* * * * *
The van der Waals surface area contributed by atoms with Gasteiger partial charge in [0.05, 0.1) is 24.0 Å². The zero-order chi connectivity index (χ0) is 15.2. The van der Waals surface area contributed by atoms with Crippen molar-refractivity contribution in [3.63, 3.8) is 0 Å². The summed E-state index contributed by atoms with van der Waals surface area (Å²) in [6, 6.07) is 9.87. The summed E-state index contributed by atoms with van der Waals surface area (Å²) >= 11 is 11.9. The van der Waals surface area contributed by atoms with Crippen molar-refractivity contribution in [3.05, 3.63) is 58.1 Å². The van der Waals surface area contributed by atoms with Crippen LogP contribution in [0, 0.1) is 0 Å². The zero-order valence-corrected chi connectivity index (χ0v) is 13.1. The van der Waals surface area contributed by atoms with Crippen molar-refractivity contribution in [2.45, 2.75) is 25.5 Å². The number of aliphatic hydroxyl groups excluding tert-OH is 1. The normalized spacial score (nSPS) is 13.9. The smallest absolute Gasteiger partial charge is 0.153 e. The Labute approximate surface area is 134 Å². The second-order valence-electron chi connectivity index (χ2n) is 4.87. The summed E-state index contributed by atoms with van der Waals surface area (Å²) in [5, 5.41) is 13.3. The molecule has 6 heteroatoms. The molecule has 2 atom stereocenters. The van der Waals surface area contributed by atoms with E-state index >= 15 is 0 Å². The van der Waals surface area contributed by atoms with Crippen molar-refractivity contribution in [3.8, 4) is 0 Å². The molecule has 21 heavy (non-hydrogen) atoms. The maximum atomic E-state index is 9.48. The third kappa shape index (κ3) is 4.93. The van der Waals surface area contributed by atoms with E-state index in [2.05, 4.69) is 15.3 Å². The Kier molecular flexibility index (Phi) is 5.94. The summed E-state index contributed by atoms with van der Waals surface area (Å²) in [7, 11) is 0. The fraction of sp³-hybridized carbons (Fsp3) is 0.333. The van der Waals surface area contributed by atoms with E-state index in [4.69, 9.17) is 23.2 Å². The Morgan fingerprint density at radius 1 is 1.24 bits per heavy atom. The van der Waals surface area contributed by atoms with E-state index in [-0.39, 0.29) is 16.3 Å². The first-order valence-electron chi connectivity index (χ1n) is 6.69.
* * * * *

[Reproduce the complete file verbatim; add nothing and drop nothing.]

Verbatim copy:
The van der Waals surface area contributed by atoms with Gasteiger partial charge in [0.05, 0.1) is 24.0 Å². The zero-order chi connectivity index (χ0) is 15.2. The van der Waals surface area contributed by atoms with Crippen molar-refractivity contribution in [3.63, 3.8) is 0 Å². The summed E-state index contributed by atoms with van der Waals surface area (Å²) in [6, 6.07) is 9.87. The summed E-state index contributed by atoms with van der Waals surface area (Å²) >= 11 is 11.9. The van der Waals surface area contributed by atoms with Crippen molar-refractivity contribution in [3.05, 3.63) is 58.1 Å². The van der Waals surface area contributed by atoms with Crippen LogP contribution in [0, 0.1) is 0 Å². The zero-order valence-corrected chi connectivity index (χ0v) is 13.1. The van der Waals surface area contributed by atoms with Crippen molar-refractivity contribution in [2.45, 2.75) is 25.5 Å². The number of aliphatic hydroxyl groups excluding tert-OH is 1. The normalized spacial score (nSPS) is 13.9. The smallest absolute Gasteiger partial charge is 0.153 e. The Labute approximate surface area is 134 Å². The second-order valence-electron chi connectivity index (χ2n) is 4.87. The summed E-state index contributed by atoms with van der Waals surface area (Å²) in [5, 5.41) is 13.3. The molecule has 6 heteroatoms. The molecule has 2 atom stereocenters. The van der Waals surface area contributed by atoms with E-state index >= 15 is 0 Å². The van der Waals surface area contributed by atoms with Crippen molar-refractivity contribution in [3.8, 4) is 0 Å². The molecule has 21 heavy (non-hydrogen) atoms. The maximum atomic E-state index is 9.48. The third kappa shape index (κ3) is 4.93. The van der Waals surface area contributed by atoms with E-state index in [2.05, 4.69) is 15.3 Å². The Kier molecular flexibility index (Phi) is 5.94. The summed E-state index contributed by atoms with van der Waals surface area (Å²) in [7, 11) is 0. The fraction of sp³-hybridized carbons (Fsp3) is 0.333. The van der Waals surface area contributed by atoms with E-state index in [4.69, 9.17) is 23.2 Å². The Morgan fingerprint density at radius 1 is 1.24 bits per heavy atom. The van der Waals surface area contributed by atoms with E-state index in [-0.39, 0.29) is 16.3 Å². The first-order valence-electron chi connectivity index (χ1n) is 6.69.